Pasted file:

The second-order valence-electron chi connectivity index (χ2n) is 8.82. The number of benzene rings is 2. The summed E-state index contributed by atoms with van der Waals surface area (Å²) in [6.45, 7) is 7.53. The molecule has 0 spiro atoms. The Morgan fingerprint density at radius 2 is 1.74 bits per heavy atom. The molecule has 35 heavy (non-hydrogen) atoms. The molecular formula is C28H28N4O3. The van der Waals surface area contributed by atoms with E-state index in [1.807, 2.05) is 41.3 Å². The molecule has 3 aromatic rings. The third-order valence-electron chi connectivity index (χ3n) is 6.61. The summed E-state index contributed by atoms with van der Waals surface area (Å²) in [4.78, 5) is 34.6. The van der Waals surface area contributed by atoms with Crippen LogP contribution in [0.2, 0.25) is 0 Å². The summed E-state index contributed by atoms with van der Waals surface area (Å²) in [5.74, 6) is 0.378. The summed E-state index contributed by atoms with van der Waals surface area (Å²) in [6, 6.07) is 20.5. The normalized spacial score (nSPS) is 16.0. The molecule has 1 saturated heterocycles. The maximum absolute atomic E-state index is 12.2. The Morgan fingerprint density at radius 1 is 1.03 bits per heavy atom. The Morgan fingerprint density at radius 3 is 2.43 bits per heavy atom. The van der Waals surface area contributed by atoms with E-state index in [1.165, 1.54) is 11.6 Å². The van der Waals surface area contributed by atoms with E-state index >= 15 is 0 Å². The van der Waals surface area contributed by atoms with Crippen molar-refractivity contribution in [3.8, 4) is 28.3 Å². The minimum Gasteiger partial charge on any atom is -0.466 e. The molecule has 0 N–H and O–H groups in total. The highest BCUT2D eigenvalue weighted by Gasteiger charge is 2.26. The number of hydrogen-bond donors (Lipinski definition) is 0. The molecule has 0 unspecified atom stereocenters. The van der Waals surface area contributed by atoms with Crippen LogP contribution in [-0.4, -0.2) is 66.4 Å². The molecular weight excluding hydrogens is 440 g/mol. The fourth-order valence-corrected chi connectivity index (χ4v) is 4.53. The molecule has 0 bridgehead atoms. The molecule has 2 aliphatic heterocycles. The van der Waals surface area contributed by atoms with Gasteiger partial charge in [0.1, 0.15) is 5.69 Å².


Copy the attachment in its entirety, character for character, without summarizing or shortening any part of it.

The second-order valence-electron chi connectivity index (χ2n) is 8.82. The number of benzene rings is 2. The summed E-state index contributed by atoms with van der Waals surface area (Å²) in [6.45, 7) is 7.53. The molecule has 0 spiro atoms. The Morgan fingerprint density at radius 2 is 1.74 bits per heavy atom. The molecule has 35 heavy (non-hydrogen) atoms. The molecular formula is C28H28N4O3. The van der Waals surface area contributed by atoms with E-state index in [1.807, 2.05) is 41.3 Å². The molecule has 3 aromatic rings. The third-order valence-electron chi connectivity index (χ3n) is 6.61. The summed E-state index contributed by atoms with van der Waals surface area (Å²) in [4.78, 5) is 34.6. The van der Waals surface area contributed by atoms with Crippen LogP contribution in [0.2, 0.25) is 0 Å². The summed E-state index contributed by atoms with van der Waals surface area (Å²) in [5.74, 6) is 0.378. The summed E-state index contributed by atoms with van der Waals surface area (Å²) in [6, 6.07) is 20.5. The normalized spacial score (nSPS) is 16.0. The molecule has 1 saturated heterocycles. The maximum absolute atomic E-state index is 12.2. The Morgan fingerprint density at radius 1 is 1.03 bits per heavy atom. The Morgan fingerprint density at radius 3 is 2.43 bits per heavy atom. The van der Waals surface area contributed by atoms with E-state index in [1.165, 1.54) is 11.6 Å². The van der Waals surface area contributed by atoms with E-state index >= 15 is 0 Å². The van der Waals surface area contributed by atoms with Crippen molar-refractivity contribution in [3.8, 4) is 28.3 Å². The minimum Gasteiger partial charge on any atom is -0.466 e. The molecule has 0 N–H and O–H groups in total. The highest BCUT2D eigenvalue weighted by Gasteiger charge is 2.26. The number of hydrogen-bond donors (Lipinski definition) is 0. The molecule has 0 unspecified atom stereocenters. The van der Waals surface area contributed by atoms with Crippen LogP contribution in [-0.4, -0.2) is 66.4 Å². The molecular weight excluding hydrogens is 440 g/mol. The fourth-order valence-corrected chi connectivity index (χ4v) is 4.53. The molecule has 0 bridgehead atoms. The molecule has 2 aliphatic heterocycles. The van der Waals surface area contributed by atoms with Gasteiger partial charge in [0.1, 0.15) is 5.69 Å².